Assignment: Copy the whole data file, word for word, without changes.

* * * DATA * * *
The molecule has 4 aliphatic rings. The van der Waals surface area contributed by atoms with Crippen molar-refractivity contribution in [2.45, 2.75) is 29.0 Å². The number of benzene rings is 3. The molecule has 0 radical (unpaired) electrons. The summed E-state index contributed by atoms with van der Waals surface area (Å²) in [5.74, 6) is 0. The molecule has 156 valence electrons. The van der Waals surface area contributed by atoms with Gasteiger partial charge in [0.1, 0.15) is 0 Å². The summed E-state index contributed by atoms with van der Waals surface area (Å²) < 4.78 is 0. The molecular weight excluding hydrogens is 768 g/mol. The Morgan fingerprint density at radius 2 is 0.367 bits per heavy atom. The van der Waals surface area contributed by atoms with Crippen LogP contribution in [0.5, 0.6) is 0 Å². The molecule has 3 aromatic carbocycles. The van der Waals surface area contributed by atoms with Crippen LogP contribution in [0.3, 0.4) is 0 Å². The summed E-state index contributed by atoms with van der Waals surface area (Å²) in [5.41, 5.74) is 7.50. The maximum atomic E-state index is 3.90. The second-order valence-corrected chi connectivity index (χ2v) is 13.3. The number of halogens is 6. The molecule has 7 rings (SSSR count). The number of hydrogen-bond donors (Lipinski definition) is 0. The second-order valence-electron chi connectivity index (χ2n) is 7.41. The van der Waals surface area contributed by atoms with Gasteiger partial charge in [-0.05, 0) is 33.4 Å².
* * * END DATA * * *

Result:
The molecule has 4 aliphatic rings. The van der Waals surface area contributed by atoms with Crippen molar-refractivity contribution in [2.45, 2.75) is 29.0 Å². The number of benzene rings is 3. The molecule has 0 radical (unpaired) electrons. The summed E-state index contributed by atoms with van der Waals surface area (Å²) in [5.74, 6) is 0. The molecule has 156 valence electrons. The van der Waals surface area contributed by atoms with Gasteiger partial charge in [0.1, 0.15) is 0 Å². The summed E-state index contributed by atoms with van der Waals surface area (Å²) < 4.78 is 0. The molecular weight excluding hydrogens is 768 g/mol. The Morgan fingerprint density at radius 2 is 0.367 bits per heavy atom. The van der Waals surface area contributed by atoms with Crippen LogP contribution in [0.5, 0.6) is 0 Å². The molecule has 3 aromatic carbocycles. The van der Waals surface area contributed by atoms with Crippen LogP contribution in [0.3, 0.4) is 0 Å². The summed E-state index contributed by atoms with van der Waals surface area (Å²) in [5.41, 5.74) is 7.50. The maximum atomic E-state index is 3.90. The second-order valence-corrected chi connectivity index (χ2v) is 13.3. The number of halogens is 6. The molecule has 7 rings (SSSR count). The number of hydrogen-bond donors (Lipinski definition) is 0. The second-order valence-electron chi connectivity index (χ2n) is 7.41. The van der Waals surface area contributed by atoms with Gasteiger partial charge in [-0.05, 0) is 33.4 Å².